Editor’s Note - Five years ago, a U.S. Immigration and Naturalization Service raid marked the turning point for the tiny California farming town of Greenfield. The surprise deportation of more than 40 indigenous Mexican immigrants forced the mostly Latino community to recognize its most invisible workers. Triquis and Mixtecs leave the mountainous southern Mexican state of Oaxaca to till America's fields. But unlike waves of Mexican immigrants before them, they speak neither English nor Spanish, leaving them doubly isolated by language and customs. Today, the town has translators, health outreach workers, a weekend radio station, even a small business loan program, all geared toward increasing communication with and services for the indigenous. At a time when immigration is again front and center in the national debate, and the former INS (now Immigration and Customs Enforcement) deported scores of immigrants working in Midwestern and Mountain State meat-packing plants, students from the UC-Berkeley Graduate School of Journalism traveled to Greenfield in the Salinas Valley to report on a population of immigrants twice removed.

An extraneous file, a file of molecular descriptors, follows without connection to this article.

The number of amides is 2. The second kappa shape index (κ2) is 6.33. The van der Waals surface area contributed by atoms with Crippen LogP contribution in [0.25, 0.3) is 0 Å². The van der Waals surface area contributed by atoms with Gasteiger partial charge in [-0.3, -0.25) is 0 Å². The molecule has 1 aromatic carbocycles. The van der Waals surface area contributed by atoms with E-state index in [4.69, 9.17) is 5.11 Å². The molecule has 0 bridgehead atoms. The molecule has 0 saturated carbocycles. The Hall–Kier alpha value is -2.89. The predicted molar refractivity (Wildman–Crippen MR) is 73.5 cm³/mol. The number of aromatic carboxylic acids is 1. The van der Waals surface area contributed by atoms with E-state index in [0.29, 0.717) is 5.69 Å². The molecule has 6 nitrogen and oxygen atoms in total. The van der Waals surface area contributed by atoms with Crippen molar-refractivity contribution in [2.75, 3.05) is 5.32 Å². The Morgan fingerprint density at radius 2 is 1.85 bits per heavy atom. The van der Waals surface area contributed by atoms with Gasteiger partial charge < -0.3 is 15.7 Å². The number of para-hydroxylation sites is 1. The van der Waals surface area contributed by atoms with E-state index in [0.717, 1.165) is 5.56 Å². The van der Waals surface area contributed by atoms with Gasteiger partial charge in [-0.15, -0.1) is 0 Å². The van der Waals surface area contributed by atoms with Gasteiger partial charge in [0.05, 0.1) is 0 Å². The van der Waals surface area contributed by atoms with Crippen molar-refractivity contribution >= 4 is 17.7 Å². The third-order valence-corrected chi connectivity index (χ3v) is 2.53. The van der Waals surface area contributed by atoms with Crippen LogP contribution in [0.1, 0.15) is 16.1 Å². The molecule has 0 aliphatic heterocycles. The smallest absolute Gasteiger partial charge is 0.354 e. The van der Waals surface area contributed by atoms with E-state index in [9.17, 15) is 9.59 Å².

©2006 UC Berkeley Graduate School of Journalism. Website by Kevin L. Jones